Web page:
No one was there to meet him. (Lindsay) (NOTIONAL VERB)

She was not a ten-year-old girl any more... (Dreiser) (LINK VERB)

She was constantly complaining of being lonely. (Shaw) (AUXI­LIARY VERB)

There is a special group of verbs which cannot be used without additional words, though they have a meaning of their own. These are modal verbs such as can, may, must, ought, etc.

A slow swell of feeling choked the little boy's heart. Though he could not, dared not question the consul's strict command, its purpose lay beyond his comprehension. (Cronin) "We ought to have stayed in Italy," he said. "We ought never to have come back to Manderley." (Du Maurier)

The same verb in different contexts can be modal and auxiliary.

I crouched against the wall of the gallery so that I should not be seen. (Du Maurier) (AUXILIARY VERB)

I don't honestly think Lady Crowan was exaggerating when she said something should be done in your honour. (Du Maurier) (MODAL VERB)

I had no idea she would do that. (Du Maurier) (AUXILIARY VERB)

He needed a cook. Why couldn't she apply for the job? But Morris would not hear of it. (Prichard) (MODAL VERB)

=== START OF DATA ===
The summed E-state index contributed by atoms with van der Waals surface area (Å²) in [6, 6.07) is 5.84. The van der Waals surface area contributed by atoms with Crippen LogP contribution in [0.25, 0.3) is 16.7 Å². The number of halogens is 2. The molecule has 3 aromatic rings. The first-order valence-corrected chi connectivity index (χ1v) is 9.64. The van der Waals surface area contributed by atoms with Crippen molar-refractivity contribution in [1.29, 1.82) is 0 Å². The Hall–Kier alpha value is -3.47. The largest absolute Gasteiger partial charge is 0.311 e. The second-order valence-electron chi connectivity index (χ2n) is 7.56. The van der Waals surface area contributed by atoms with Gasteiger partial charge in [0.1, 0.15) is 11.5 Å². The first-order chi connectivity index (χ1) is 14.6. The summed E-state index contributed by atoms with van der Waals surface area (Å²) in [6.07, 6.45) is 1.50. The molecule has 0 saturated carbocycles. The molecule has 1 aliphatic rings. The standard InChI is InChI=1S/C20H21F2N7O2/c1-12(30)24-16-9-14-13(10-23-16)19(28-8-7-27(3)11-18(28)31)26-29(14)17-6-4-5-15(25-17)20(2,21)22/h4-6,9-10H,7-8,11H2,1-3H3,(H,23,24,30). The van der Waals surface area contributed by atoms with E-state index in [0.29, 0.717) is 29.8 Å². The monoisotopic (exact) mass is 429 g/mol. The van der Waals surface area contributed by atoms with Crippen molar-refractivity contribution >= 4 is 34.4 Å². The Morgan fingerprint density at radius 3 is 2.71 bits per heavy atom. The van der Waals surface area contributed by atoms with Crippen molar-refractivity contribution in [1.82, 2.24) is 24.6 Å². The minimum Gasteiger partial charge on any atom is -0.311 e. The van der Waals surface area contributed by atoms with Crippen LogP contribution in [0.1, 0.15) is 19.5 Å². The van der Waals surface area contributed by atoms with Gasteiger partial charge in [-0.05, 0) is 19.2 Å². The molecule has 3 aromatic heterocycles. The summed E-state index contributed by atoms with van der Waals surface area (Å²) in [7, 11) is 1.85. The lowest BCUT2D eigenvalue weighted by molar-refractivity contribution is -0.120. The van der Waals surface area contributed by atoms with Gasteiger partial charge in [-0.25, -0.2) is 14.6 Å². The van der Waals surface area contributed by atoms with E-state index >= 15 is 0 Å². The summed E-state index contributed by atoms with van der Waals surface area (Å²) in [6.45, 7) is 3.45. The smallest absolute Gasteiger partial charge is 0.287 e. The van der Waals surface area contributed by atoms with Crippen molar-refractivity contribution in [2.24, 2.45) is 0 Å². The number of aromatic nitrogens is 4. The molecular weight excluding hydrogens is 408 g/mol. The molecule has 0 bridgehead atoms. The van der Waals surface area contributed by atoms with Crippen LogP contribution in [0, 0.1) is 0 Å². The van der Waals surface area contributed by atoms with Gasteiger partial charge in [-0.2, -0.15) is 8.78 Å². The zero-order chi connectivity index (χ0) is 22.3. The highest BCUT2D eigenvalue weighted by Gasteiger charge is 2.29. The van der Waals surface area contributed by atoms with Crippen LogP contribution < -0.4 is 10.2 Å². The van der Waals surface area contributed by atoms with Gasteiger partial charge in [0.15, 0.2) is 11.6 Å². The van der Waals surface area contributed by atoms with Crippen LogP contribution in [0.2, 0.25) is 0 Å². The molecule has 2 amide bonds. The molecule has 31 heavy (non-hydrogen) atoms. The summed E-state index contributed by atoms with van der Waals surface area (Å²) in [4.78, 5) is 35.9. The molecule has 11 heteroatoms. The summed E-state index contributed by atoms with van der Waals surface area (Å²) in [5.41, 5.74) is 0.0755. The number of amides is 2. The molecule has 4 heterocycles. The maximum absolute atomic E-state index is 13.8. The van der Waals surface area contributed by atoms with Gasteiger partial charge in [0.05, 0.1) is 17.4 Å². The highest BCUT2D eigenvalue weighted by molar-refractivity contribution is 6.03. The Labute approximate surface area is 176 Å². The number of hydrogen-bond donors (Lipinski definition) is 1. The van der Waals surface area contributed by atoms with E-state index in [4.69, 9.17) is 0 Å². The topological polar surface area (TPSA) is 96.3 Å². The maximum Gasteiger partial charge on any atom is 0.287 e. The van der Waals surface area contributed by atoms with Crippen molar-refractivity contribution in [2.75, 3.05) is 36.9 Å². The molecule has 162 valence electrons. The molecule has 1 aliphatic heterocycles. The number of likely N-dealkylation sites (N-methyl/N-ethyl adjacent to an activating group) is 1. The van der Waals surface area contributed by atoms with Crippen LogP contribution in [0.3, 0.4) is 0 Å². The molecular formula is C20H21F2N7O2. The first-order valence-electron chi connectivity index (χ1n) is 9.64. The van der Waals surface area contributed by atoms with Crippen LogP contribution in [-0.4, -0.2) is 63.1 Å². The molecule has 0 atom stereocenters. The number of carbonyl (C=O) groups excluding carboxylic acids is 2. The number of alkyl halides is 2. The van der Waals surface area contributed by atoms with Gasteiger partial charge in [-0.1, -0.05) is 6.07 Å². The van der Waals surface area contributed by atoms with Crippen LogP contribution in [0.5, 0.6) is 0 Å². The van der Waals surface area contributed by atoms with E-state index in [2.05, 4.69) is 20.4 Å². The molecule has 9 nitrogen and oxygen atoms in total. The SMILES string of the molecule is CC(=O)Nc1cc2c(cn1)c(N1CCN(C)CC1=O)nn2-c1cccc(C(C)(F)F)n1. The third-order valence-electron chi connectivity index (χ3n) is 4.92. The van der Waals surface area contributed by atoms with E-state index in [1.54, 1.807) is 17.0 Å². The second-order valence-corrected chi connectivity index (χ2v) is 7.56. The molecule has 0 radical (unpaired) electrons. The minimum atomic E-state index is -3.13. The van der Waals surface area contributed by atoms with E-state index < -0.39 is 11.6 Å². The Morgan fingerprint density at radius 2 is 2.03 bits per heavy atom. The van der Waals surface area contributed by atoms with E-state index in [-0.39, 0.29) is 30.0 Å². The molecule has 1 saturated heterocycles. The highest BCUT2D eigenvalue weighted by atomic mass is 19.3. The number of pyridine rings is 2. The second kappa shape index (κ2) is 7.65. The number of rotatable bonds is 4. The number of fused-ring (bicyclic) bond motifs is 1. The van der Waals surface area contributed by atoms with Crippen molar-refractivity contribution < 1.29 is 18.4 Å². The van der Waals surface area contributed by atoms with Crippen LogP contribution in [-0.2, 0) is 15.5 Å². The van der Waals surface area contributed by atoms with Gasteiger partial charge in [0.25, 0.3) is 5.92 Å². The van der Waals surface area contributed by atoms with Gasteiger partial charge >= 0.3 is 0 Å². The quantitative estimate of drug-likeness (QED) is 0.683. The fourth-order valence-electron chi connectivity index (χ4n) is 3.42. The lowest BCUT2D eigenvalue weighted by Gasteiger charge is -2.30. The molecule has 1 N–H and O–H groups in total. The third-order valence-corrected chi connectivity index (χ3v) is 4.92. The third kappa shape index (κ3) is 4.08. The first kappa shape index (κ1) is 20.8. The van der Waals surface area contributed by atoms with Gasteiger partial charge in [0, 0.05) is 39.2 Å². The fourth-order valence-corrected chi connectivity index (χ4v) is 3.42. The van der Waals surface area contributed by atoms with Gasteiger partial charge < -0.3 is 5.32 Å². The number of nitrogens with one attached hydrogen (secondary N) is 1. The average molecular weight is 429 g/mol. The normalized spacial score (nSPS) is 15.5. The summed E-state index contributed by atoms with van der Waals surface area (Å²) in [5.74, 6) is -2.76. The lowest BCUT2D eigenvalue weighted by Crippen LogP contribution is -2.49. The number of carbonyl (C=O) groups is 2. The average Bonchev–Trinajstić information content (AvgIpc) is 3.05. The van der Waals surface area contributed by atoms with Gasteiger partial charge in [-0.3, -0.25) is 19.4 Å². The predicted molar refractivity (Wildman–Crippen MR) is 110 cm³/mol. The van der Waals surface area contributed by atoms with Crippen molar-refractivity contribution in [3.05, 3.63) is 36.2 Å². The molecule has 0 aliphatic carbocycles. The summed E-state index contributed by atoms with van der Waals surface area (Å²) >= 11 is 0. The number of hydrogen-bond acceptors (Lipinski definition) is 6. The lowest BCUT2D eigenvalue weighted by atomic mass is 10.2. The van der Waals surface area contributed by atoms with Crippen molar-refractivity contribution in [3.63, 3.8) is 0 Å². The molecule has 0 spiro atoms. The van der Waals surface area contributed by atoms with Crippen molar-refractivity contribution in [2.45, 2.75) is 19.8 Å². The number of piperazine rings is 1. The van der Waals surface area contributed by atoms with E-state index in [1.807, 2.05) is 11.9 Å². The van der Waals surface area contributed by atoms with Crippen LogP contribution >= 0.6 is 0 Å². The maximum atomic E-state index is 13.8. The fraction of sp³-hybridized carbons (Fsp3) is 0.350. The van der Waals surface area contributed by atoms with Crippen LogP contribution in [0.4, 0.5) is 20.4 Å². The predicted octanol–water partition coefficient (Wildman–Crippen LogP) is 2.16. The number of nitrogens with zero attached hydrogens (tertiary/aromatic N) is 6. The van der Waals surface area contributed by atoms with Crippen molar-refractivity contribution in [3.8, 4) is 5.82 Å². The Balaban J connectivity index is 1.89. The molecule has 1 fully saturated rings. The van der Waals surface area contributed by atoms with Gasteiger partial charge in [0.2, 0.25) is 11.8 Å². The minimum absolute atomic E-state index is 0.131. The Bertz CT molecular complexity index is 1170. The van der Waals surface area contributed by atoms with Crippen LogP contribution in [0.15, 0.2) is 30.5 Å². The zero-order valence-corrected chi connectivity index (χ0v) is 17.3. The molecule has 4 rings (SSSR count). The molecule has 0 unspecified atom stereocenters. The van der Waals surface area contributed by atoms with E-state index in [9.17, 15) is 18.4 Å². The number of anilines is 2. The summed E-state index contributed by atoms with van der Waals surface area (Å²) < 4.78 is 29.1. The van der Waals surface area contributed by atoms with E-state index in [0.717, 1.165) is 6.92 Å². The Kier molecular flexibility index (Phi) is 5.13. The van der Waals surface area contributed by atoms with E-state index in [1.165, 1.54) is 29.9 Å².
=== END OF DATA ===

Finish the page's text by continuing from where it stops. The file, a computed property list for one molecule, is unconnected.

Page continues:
§ 5. As has been stated above a verb can be transitive and intransitive. Transitive verbs can take a direct object, i. e. they express an action which passes on to a person or thing directly. Here belong such verbs as to take, to give, to send, to make, to see, to show, to bring, to love etc.

Jon had never loved her so much as in that minute which seemed to falsify Fleur's fears and to release his soul. (Galsworthy)

Youth only recognizes Age by fits and starts. Jon, for one, had never really seen his father's age till he came back from Spain. (Galsworthy)

There are some transitive verbs which are hardly ever used without a direct object, such as to take, to make, to give, to have.

Arthur signed the receipt, took his papers and went out in dead silence. (Voynich)